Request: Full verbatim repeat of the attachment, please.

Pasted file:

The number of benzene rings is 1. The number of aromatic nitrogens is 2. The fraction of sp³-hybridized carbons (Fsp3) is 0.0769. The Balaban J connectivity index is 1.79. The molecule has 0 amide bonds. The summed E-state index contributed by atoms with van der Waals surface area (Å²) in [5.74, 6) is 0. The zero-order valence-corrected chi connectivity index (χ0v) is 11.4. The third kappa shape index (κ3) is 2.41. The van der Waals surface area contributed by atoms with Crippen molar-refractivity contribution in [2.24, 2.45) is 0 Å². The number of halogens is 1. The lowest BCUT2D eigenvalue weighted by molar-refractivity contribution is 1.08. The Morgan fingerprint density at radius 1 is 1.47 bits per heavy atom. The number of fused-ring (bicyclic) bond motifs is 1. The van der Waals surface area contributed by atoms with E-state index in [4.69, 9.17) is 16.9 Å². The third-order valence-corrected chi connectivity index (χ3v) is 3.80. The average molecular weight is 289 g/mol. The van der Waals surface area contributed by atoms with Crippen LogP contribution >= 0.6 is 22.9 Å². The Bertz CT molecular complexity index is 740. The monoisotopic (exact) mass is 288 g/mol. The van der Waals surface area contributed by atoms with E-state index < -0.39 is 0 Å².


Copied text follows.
The number of benzene rings is 1. The number of aromatic nitrogens is 2. The fraction of sp³-hybridized carbons (Fsp3) is 0.0769. The Balaban J connectivity index is 1.79. The molecule has 0 amide bonds. The summed E-state index contributed by atoms with van der Waals surface area (Å²) in [5.74, 6) is 0. The zero-order valence-corrected chi connectivity index (χ0v) is 11.4. The third kappa shape index (κ3) is 2.41. The van der Waals surface area contributed by atoms with Crippen molar-refractivity contribution in [2.24, 2.45) is 0 Å². The number of halogens is 1. The lowest BCUT2D eigenvalue weighted by molar-refractivity contribution is 1.08. The Morgan fingerprint density at radius 1 is 1.47 bits per heavy atom. The number of fused-ring (bicyclic) bond motifs is 1. The van der Waals surface area contributed by atoms with E-state index in [4.69, 9.17) is 16.9 Å². The third-order valence-corrected chi connectivity index (χ3v) is 3.80. The average molecular weight is 289 g/mol. The van der Waals surface area contributed by atoms with Crippen LogP contribution >= 0.6 is 22.9 Å². The Bertz CT molecular complexity index is 740. The monoisotopic (exact) mass is 288 g/mol. The van der Waals surface area contributed by atoms with E-state index < -0.39 is 0 Å².